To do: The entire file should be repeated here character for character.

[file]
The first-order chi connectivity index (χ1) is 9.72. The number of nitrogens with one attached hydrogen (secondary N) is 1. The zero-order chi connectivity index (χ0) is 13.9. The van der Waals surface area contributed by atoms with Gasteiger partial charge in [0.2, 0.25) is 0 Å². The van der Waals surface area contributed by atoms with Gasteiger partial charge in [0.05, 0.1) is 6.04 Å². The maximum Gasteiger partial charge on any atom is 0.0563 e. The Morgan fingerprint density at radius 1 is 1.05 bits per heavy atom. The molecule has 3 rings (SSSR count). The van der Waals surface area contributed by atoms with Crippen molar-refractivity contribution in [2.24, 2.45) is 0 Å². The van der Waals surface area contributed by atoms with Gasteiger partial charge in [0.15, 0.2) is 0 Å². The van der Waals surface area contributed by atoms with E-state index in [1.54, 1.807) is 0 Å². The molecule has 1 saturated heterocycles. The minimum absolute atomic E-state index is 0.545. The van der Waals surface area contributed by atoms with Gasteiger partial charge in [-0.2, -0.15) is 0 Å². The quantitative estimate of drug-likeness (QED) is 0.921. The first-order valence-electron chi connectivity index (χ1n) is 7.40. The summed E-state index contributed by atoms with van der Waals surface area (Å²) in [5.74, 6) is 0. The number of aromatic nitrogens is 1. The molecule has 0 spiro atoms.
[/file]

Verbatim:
The first-order chi connectivity index (χ1) is 9.72. The number of nitrogens with one attached hydrogen (secondary N) is 1. The zero-order chi connectivity index (χ0) is 13.9. The van der Waals surface area contributed by atoms with Gasteiger partial charge in [0.2, 0.25) is 0 Å². The van der Waals surface area contributed by atoms with Gasteiger partial charge in [0.05, 0.1) is 6.04 Å². The maximum Gasteiger partial charge on any atom is 0.0563 e. The Morgan fingerprint density at radius 1 is 1.05 bits per heavy atom. The molecule has 3 rings (SSSR count). The van der Waals surface area contributed by atoms with Crippen molar-refractivity contribution in [2.24, 2.45) is 0 Å². The van der Waals surface area contributed by atoms with Gasteiger partial charge in [0.15, 0.2) is 0 Å². The van der Waals surface area contributed by atoms with E-state index in [1.54, 1.807) is 0 Å². The molecule has 1 saturated heterocycles. The minimum absolute atomic E-state index is 0.545. The van der Waals surface area contributed by atoms with Gasteiger partial charge in [-0.2, -0.15) is 0 Å². The quantitative estimate of drug-likeness (QED) is 0.921. The first-order valence-electron chi connectivity index (χ1n) is 7.40. The summed E-state index contributed by atoms with van der Waals surface area (Å²) in [5.74, 6) is 0. The number of aromatic nitrogens is 1. The molecule has 0 spiro atoms.